Britain's bet spreading vaccine success has prompted calls for Prime Minister Scott Morrison to phone Boris Johnson and ask for advice.

Pubs, hairdressers and shops open from Monday in Britain, with predictions that herd immunity may have already been achieved.

More than 20 million people have received their first dose of either the Oxford AstraZeneca, which is still backed by 75 per cent of Brits despite the extremely rare cases of blood clots that prompted restrictions on the jab there for people under 30 this week.

Another 10 million Pfizer jabs have been rolled out, while Moderna vaccine doses were used in Wales this week.

Australia's eggs-in-one-basket vaccine program is in chaos, with targets missed by more than 3 million and concerns that it would not be able to quickly secure more Pfizer jabs amid fierce global competition.

People wanting to get an Oxford AstraZeneca jab were turned away in Australia this week amid legal red tape following a change in advice that those under 50 should be offered a Pfizer jab.

Former South Australian Premier Mike Rann, now based in London, says Australia's vaccination plan "doesn't make sense".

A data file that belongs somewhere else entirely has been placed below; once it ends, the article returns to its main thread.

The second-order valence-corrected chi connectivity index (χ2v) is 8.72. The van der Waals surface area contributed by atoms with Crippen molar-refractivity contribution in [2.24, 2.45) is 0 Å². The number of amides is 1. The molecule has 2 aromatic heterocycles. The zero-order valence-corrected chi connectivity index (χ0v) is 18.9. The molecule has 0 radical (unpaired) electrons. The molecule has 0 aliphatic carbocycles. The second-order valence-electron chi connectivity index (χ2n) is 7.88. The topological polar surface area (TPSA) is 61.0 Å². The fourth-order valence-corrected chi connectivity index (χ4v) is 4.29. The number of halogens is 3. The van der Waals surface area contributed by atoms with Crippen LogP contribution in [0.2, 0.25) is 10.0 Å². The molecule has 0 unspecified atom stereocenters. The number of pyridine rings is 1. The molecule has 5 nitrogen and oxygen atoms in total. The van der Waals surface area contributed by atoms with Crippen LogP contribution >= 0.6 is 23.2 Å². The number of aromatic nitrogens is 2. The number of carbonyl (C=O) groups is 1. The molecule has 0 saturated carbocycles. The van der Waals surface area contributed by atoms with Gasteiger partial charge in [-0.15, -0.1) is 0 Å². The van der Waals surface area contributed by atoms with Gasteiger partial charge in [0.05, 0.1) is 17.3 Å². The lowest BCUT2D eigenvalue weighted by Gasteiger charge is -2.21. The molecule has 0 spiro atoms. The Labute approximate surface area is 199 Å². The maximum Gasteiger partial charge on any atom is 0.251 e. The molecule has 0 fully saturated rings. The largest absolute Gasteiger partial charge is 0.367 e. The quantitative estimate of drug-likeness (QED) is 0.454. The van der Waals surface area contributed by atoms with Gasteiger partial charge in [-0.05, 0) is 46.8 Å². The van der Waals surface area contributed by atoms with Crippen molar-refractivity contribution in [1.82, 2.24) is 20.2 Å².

"Australia and New Zealand led the world in response to the coronavirus pandemic while Britain stuffed its response," he said.

"But what I can't understand is, Britain has rolled out its vaccine brilliantly, well over 30 million have had their jab. It's a reversal of 2020.

"I don't understand the delays. Why didn't they (the Australian Government) pick up the phone and ask what have you done well? Australia has dropped the ball."

Mr Rann, 68, said he had received his Oxford vaccine at the precise time of his appointment, such was the "military precision" of the rollout.

Confidence in the Oxford AstraZeneca jab in Britain remains high, at 75 per cent according to a poll this week after the UK said it would not use it in people under 30 because of extremely rare blood clots.

That was only 2 percentage points down on a previous survey before the "plausible link" to blood clots was confirmed.

Confidence in the Pfizer jab was at 78 per cent, the YouGov poll found.

The sister of British man Neil Astles, 59, who was one of 19 people who died of a blood clot following an Oxford AstraZeneca jab in the UK, urged people still to take the vaccine.

"If you've had one dose, go ahead and have your second. If you haven't had your dose yet make sure that you do," Dr Alison Astles told the BBC.

 

 

"The risk of a clot is very, very small and my brother was extraordinarily unlucky."

More than 46 per cent of Britain's population has been vaccinated - only Israel fares better, with coverage at 60.7 per cent of its much smaller population.